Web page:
A new look at one of the early moments of sociopolitical introspection in the United States has won this year’s Bancroft Dissertation Award. Ashli White, GSAS’03, visiting assistant professor of history, garnered the prize for her historical work A Flood of Impure Lava: Saint Dominguan Refugees in the United States, 1791-1820. The Graduate School of Arts and Sciences sponsors the award, which includes $14,397 for publishing her dissertation.
White’s work on the American reception of refugees of the Saint Domingue revolution illuminates the cultural and political uncertainties of the early republic. The author demonstrates how the more than 15,000 white and black refugees in flight from the Western Hemisphere’s first successful slave revolution in Haiti stirred the imaginations and fears of Americans.
Finding themselves implicated in international politics, Americans -- confronted with slaves’ own capacity for political action -- were called on as a public to provide new kinds of relief. By examining the multifold ways in which the refugees from “Hayti” were represented and their claims debated, White opens a new window on Atlantic world politics, as well as American discussions of freedom, loyalty, social obligation and political responsibility.
“Ashli White’s dissertation is an example of the ‘Atlantic perspective’ that has been proving so fruitful in developing new insights into the history of the Western Hemisphere in the era from colonization through the early American republic,” said Eric Foner, Dewitt Clinton Professor of History and sponsor of White’s dissertation. “She shows how attention to the revolution in Haiti and its consequences affect our understanding of American society in the 1790s and early 19th century. In examining reactions to Haitian refugees who came to the United States, she develops important new insights on immigration policy, race and divisions over slavery in the early republic.”
“Slaves and free colored people in Saint-Domingue pushed republican ideals to the radical conclusion that all men, regardless of race, are free, equal and entitled to the rights of citizens,” said White. “The refugees brought this bold assertion to Americans’ doorsteps, forcing residents to face the ambiguous legacies of their own recent revolution.”
White is lauded for her skills as a researcher, writer and teacher. As her dissertation demonstrates, she moves from a solid analysis of social history -- based on meticulous research using wills, census records, city directories and ship manifests -- to its larger implications for American debates over slavery and freedom.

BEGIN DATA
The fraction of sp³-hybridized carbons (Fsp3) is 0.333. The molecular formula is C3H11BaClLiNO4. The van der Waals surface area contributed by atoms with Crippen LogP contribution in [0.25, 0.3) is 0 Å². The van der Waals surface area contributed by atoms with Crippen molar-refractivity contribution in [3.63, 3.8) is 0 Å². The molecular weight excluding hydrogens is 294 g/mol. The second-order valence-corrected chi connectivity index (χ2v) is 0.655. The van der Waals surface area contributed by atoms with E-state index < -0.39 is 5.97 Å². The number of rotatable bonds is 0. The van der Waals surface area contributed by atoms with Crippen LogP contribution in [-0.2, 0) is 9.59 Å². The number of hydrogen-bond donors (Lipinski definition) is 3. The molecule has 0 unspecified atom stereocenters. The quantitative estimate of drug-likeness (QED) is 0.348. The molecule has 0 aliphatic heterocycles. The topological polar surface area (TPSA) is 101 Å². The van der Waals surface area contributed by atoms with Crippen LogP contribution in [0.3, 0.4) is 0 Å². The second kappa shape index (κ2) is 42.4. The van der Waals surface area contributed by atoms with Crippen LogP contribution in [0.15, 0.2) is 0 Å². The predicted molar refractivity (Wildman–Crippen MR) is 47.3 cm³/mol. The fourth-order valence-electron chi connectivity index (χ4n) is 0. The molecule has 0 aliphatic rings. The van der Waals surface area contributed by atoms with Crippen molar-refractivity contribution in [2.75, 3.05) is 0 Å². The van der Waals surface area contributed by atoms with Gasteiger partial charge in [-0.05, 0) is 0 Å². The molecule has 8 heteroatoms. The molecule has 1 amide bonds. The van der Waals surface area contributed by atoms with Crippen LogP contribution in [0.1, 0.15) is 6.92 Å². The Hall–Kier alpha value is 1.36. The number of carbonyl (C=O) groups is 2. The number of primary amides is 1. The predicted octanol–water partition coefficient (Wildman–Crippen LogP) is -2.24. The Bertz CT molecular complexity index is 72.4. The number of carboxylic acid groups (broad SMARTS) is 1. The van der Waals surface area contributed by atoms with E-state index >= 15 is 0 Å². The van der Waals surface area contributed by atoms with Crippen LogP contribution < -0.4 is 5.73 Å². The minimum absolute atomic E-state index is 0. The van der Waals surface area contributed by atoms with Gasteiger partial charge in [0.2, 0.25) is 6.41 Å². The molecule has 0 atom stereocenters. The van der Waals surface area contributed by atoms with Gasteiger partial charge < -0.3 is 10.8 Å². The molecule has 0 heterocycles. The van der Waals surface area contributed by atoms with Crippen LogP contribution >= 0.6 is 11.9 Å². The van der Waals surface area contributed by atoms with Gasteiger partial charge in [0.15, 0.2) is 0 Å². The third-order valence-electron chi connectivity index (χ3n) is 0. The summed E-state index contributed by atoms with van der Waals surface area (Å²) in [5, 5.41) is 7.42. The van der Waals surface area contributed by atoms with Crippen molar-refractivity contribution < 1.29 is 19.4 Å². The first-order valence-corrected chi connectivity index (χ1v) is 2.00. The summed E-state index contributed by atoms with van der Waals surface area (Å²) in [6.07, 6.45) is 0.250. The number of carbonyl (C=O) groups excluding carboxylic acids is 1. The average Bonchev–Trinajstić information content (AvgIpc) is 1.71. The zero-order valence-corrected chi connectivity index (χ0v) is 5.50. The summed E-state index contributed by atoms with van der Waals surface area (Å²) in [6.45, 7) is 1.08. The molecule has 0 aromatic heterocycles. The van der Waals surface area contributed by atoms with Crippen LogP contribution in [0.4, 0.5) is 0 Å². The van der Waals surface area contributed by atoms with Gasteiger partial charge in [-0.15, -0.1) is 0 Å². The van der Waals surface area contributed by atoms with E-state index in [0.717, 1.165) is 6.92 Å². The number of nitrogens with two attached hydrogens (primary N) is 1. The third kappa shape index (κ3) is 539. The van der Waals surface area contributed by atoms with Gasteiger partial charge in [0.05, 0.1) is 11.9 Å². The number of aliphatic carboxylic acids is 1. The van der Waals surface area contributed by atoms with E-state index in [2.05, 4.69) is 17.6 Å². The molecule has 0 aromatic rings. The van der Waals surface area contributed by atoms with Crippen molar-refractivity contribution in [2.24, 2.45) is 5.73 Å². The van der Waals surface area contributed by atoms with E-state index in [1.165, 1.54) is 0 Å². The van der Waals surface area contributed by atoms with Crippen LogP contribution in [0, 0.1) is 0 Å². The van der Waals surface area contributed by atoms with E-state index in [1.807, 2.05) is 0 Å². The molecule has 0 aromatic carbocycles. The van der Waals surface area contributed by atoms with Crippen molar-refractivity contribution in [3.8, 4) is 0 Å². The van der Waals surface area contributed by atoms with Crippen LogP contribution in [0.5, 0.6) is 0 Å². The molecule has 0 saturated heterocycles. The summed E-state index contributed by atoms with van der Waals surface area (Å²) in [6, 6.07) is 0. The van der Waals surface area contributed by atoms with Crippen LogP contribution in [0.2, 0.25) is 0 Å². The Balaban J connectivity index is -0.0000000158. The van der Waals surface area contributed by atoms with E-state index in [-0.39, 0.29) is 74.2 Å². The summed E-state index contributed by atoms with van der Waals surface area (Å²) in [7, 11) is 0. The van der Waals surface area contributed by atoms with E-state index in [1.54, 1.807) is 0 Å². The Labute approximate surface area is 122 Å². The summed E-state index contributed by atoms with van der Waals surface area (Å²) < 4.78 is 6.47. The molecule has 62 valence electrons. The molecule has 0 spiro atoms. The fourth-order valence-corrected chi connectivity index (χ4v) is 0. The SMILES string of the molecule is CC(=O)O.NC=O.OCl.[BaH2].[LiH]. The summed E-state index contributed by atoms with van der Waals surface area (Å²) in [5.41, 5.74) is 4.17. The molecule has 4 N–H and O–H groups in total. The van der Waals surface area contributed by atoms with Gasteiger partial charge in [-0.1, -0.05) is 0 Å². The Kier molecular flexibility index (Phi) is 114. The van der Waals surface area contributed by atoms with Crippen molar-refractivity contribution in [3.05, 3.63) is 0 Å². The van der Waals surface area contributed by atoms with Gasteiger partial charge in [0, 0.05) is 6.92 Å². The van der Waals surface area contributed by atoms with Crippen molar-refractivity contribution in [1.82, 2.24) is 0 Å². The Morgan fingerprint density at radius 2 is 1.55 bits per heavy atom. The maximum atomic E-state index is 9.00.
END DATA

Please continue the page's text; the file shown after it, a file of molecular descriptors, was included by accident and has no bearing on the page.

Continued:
In the early chapters of the thesis, White shows how people in Charleston, South Carolina; New Orleans; and Baltimore, Maryland, as well as those in New York, Philadelphia and Boston, made sense of the sudden relocation of planters, slaves and freed persons. White explains that the very presence of the slaves and freed persons exposed the conditional nature of slavery as an institution, and the French Catholic identity of all the refugees also placed new demands on Americans for generalized charity, testing the protocols of religious pluralism in the early republic. The refugees reshaped propertied Americans’ sense of a larger and dangerously unstable political world impinging on the security of their own ports and plantations, White argues.
Her dissertation offers a detailed reading of the emergence of “French Negroes” as a new social type who were taken by white Americans as harbingers of rebellion, who in many instances remained loyal to their masters. White also looks at how African Americans reacted to the “French Negroes” and laid claim to the revolutionary promise of Saint-Domingue. Finally, she examines the unexpected impact of the arrival of thousands of Haitian refugees expelled from Cuba on Americans’ efforts to end the international slave trade in 1808.
In addition to Foner, the other members of White’s defense committee were Professors Elizabeth Blackmar, Winston James, Herbert Sloan and Ada Ferrer.
White currently teaches “The Age of the Atlantic Revolutions;” “Slavery in the Atlantic World, 1500-1888;” “American Beginnings;” and “Contemporary Civilization” at Columbia.
The Bancroft Dissertation Award is given annually for an outstanding dissertation in American History (including biography), diplomacy or international affairs. Nominations are made by the Ph.D. defense committee. The award carries with it a publication subsidy transferable to a press of the winner’s choice.